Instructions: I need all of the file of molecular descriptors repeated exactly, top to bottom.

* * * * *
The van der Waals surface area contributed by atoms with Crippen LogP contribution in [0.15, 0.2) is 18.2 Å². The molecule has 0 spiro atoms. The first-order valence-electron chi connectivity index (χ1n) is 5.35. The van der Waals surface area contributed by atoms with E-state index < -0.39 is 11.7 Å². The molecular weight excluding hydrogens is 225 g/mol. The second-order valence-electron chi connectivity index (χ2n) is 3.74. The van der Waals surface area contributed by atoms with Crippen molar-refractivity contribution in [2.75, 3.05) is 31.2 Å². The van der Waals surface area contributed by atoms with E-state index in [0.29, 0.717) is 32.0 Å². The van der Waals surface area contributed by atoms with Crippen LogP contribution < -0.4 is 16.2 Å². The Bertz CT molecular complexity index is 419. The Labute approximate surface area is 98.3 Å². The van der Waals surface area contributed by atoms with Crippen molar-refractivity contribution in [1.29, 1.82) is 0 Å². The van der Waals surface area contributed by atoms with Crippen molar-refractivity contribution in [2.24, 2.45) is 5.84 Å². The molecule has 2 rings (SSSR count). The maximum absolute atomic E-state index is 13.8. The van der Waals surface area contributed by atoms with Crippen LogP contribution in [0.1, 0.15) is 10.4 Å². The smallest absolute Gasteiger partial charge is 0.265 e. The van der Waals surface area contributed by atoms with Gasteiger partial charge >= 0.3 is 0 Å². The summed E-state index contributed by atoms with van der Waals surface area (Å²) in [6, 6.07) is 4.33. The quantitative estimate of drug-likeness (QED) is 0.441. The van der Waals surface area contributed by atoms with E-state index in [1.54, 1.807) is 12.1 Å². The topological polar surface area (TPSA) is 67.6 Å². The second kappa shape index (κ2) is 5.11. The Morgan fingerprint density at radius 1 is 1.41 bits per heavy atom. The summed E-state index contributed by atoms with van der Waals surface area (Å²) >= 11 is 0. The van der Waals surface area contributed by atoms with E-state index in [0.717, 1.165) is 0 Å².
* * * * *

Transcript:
The van der Waals surface area contributed by atoms with Crippen LogP contribution in [0.15, 0.2) is 18.2 Å². The molecule has 0 spiro atoms. The first-order valence-electron chi connectivity index (χ1n) is 5.35. The van der Waals surface area contributed by atoms with E-state index < -0.39 is 11.7 Å². The molecular weight excluding hydrogens is 225 g/mol. The second-order valence-electron chi connectivity index (χ2n) is 3.74. The van der Waals surface area contributed by atoms with Crippen molar-refractivity contribution in [2.75, 3.05) is 31.2 Å². The van der Waals surface area contributed by atoms with E-state index in [0.29, 0.717) is 32.0 Å². The van der Waals surface area contributed by atoms with Crippen LogP contribution < -0.4 is 16.2 Å². The Bertz CT molecular complexity index is 419. The Labute approximate surface area is 98.3 Å². The van der Waals surface area contributed by atoms with Crippen molar-refractivity contribution in [1.29, 1.82) is 0 Å². The van der Waals surface area contributed by atoms with Crippen molar-refractivity contribution in [2.24, 2.45) is 5.84 Å². The molecule has 2 rings (SSSR count). The maximum absolute atomic E-state index is 13.8. The van der Waals surface area contributed by atoms with Crippen LogP contribution in [0.1, 0.15) is 10.4 Å². The smallest absolute Gasteiger partial charge is 0.265 e. The van der Waals surface area contributed by atoms with Gasteiger partial charge >= 0.3 is 0 Å². The summed E-state index contributed by atoms with van der Waals surface area (Å²) in [6, 6.07) is 4.33. The quantitative estimate of drug-likeness (QED) is 0.441. The van der Waals surface area contributed by atoms with E-state index in [1.54, 1.807) is 12.1 Å². The topological polar surface area (TPSA) is 67.6 Å². The second kappa shape index (κ2) is 5.11. The Morgan fingerprint density at radius 1 is 1.41 bits per heavy atom. The summed E-state index contributed by atoms with van der Waals surface area (Å²) >= 11 is 0. The van der Waals surface area contributed by atoms with E-state index in [0.717, 1.165) is 0 Å².